The following three quotes indicate how her brother Henry, a biographer who studied her,  David Cecil, and a contemporary reviewer all find a tale of faith and an encouragement to the Christian life in her work and I think they say it best:

“Henry believed that Jane was seeking to reflect her Christian faith in her novels, but that she did not believe that a didactic approach would be either popular or beneficial.”

“For example, David Cecil, Professor of English Literature at the University of Oxford from 1948 to 1970, wrote in A Portrait of Jane Austen, published in 1978: Jane Austen’s religion, so her biographer discovers as he studies her, is an element in her life of the highest significance and importance.”

“Miss Austen has the merit (in our judgement most essential) of being evidently a Christian writer: a merit which is much enhanced, both on the score of good taste, and of practical utility, by her religion not being at all obtrusive… The moral lessons… spring incidentally from the circumstances of the story; they are not forced upon the reader.” – Richard Whately of Quarterly Review

The author sums her journey up with the following:

“Jane’s spirituality was the outworking of the quiet and measured Anglican faith of her father, which is expressed implicitly rather than explicitly in her novels.”

I believe, from what I discovered through this book, Jane Austen’s spirituality exceeds beyond the faith of her father but rather it comes from her relationship, developed from that foundation, with God and her own walk in faith. She endured many trials but endured each with a commended exhibition of Christian virtues. Her wilderness years refined her. My personal favourite, Persuasion, is born of the years after her wilderness and during her illness. I wonder if part of my connection to the lead character Anne is owing to her author’s understanding of human suffering and pain. I enjoyed The Spirituality of Jane Austen thoroughly even though in parts it is a little dry and give it an en-JOY-ment rating of three. It is definitely for the Austen fanatic.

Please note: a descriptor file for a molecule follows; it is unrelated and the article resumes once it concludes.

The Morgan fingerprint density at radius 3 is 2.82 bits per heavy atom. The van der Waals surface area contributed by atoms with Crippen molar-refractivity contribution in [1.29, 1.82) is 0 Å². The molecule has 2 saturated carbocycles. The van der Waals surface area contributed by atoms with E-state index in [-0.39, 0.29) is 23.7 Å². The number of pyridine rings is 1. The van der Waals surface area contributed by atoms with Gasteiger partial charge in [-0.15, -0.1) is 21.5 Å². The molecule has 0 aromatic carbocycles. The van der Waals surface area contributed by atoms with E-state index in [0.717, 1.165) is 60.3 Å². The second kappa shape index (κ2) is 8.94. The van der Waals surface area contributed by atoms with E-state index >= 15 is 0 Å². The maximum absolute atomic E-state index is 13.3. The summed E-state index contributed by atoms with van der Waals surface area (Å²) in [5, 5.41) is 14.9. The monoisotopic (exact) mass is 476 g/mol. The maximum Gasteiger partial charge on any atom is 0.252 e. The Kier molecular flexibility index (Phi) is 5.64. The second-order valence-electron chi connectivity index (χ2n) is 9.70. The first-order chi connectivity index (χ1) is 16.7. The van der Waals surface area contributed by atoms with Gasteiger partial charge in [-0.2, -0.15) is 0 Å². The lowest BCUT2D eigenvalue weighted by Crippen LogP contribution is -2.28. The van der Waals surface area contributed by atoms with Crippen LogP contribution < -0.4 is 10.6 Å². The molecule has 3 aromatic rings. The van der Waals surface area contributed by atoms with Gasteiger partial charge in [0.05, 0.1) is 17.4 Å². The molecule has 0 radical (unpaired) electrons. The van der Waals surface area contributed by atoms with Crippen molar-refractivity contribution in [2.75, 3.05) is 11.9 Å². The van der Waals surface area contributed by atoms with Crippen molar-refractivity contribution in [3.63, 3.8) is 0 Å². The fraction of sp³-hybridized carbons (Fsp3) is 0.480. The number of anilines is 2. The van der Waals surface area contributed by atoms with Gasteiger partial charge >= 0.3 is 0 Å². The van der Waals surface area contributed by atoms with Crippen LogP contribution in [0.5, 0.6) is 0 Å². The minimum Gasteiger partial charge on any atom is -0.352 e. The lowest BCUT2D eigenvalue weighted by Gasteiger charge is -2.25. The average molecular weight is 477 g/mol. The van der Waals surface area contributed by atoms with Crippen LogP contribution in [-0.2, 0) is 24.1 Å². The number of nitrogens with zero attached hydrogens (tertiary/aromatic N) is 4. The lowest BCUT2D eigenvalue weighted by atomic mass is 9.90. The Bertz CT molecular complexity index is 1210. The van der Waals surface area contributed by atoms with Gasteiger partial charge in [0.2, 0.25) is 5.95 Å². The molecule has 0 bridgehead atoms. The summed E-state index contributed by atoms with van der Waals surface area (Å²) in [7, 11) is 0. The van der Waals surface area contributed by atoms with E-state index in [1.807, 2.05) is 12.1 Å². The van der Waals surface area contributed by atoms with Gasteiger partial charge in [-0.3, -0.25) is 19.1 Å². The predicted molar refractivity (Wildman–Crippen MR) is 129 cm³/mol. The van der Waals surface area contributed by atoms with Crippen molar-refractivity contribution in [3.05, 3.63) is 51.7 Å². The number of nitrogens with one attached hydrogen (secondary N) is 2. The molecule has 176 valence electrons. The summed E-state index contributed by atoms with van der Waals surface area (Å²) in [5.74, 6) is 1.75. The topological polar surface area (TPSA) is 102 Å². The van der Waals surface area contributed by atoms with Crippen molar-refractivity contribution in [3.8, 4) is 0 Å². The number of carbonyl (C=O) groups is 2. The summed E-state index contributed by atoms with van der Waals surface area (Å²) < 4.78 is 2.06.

My favourite element of the whole book was finding the prayers written by Austen at the end. Beautifully crafted and so on point for today, I have shared one here:

Father of heaven! whose goodness has brought us in safety to the close of this day, dispose our hearts in fervent prayer. Another day is now gone, and added to those, for which we were before accountable. Teach us almighty father, to consider this solemn truth, as we should do, that we may feel the importance of every day, and every hour as it passes, and earnestly strive to make a better use of what thy goodness may yet bestow on us, than we have done of the time past.